Mar 25, 2010

Baltimore Jewish Times - Cover Story: Talking with Rabbi Ronald Shulman and Alex Weinberg

Baltimore Jewish Times - Cover Story: Freedom's Guidebook

So many haggadahs offer unique opportunities for our sacred seder journey.

Talking with Rabbi Ronald Shulman and Alex Weinberg

Alan Feiler & Phil Jacobs, Managing Editor & Executive Editor
March 26, 2010

"The Jewish people's festival of freedom is best enjoyed by talking, asking, answering, debating, discussing, wondering about and exploring the Haggadah's many themes, traditions, texts and ritual symbols. In this way participants may discover personal meaning in the celebration and the beauty of the Passover seder.

"Using Haggadah Shelanu you can prepare your seder celebration in advance of your family and friends' arrival. Preparing a meaningful seder is one of the most important needs we have as Passover approaches."

It is ostensibly a self described "scrapbook" of the Jewish memories and history of the participants of one's seder.

By going to , Haggadah Shelanu can be downloaded and printed in plenty of time for seder.

This haggadah, is the collaboration of Rabbi Ronald Shulman, Chizuk Amuno's spiritual leader, and Alex Weinberg, its director of congregational education.

It's a hagaddah that gives family members literally space to write down their hopes and wishes, be it through words or even drawings. It's a haggadah that suggests participants recount their earliest or funniest seder memories. And/or, it suggests that participants tell what items they brought to the table or foods they cooked. When it comes time to read the Four Questions, there's even a suggestion of "what four modern questions would you ask today?" A participant can recount the day in the life of an Israelite slave, and draw or write about the four types of children described in the hagaddah. There's a chance to illustrate the 10 plagues, and just so many more interactive, wonderful suggestions.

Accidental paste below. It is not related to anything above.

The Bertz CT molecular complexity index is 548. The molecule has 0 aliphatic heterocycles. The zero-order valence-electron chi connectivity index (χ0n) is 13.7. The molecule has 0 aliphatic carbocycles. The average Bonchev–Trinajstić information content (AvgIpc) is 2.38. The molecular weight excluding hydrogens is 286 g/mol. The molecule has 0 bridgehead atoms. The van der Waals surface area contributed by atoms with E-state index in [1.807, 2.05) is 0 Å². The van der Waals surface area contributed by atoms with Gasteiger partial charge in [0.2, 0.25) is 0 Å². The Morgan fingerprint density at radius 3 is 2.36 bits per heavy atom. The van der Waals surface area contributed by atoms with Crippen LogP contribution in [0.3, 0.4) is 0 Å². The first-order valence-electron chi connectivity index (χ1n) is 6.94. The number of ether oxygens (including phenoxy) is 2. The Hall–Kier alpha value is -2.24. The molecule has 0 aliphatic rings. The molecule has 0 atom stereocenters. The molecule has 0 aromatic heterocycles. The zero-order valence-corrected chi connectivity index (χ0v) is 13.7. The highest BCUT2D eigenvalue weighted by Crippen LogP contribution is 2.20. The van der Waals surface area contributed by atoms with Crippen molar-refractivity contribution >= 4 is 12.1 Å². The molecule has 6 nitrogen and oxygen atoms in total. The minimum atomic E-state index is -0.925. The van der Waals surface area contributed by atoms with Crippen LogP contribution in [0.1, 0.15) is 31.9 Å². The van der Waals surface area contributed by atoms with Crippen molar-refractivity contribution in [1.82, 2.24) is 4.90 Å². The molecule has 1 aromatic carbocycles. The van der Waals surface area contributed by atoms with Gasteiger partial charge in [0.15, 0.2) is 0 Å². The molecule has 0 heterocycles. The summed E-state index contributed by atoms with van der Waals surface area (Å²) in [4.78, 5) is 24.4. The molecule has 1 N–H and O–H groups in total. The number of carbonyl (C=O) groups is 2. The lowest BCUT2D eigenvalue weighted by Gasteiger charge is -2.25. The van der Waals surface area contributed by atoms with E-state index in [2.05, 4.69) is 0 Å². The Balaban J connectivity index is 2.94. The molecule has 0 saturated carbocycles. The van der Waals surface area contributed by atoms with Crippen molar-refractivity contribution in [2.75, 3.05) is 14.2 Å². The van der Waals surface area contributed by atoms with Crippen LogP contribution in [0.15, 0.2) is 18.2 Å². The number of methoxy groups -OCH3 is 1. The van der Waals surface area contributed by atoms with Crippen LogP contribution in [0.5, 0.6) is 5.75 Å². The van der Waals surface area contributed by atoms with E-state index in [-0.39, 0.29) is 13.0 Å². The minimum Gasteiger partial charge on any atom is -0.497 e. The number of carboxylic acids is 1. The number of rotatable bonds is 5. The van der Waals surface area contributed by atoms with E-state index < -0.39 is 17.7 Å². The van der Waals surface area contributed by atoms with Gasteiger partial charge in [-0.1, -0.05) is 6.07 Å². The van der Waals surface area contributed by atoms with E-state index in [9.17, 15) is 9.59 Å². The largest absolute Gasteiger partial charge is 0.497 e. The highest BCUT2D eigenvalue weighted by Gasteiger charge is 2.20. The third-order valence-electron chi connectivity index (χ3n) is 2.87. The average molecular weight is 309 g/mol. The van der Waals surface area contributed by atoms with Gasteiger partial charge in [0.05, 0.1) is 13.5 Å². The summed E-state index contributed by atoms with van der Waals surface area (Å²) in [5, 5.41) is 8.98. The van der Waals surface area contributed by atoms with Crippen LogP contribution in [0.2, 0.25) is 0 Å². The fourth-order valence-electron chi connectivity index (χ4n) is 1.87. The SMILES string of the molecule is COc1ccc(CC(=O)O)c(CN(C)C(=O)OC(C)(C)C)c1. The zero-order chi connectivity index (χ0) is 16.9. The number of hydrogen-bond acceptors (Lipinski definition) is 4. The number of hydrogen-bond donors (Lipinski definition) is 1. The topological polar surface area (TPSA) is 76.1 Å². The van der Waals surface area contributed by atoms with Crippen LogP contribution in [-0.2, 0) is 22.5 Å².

Rabbi Shulman and Mr. Weinberg had been working on their own ideas for such a Haggadah. When it became known to both, they decided to collaborate.

The two tell the story of the Exodus. Yet, they leave plenty of blank space and many trigger questions so that coming to the seder is truly participatory in meaning and action.

"You have prepared in advance this way, and you are using what you created and experienced and bringing this to the table," said Rabbi Shulman.

"A Jew," he continued, "is someone who can tell his story. At its core is it is a traditional Haggadah."

Both men, however, wanted to help people rediscover how they connect as individuals and families to the Exodus. This year, there is even a student's version, giving children further insight as well as more reason to feel connected.

"The seder is the quintessential Shabbat table," said Mr. Weinberg. "It is a unifying and rallying point. We're combining our traditions with our history and our food."

There's something "powerful" he said about the seder.

He and Rabbi Shulman have made it even more so.

Rabbi Menachem Creditor

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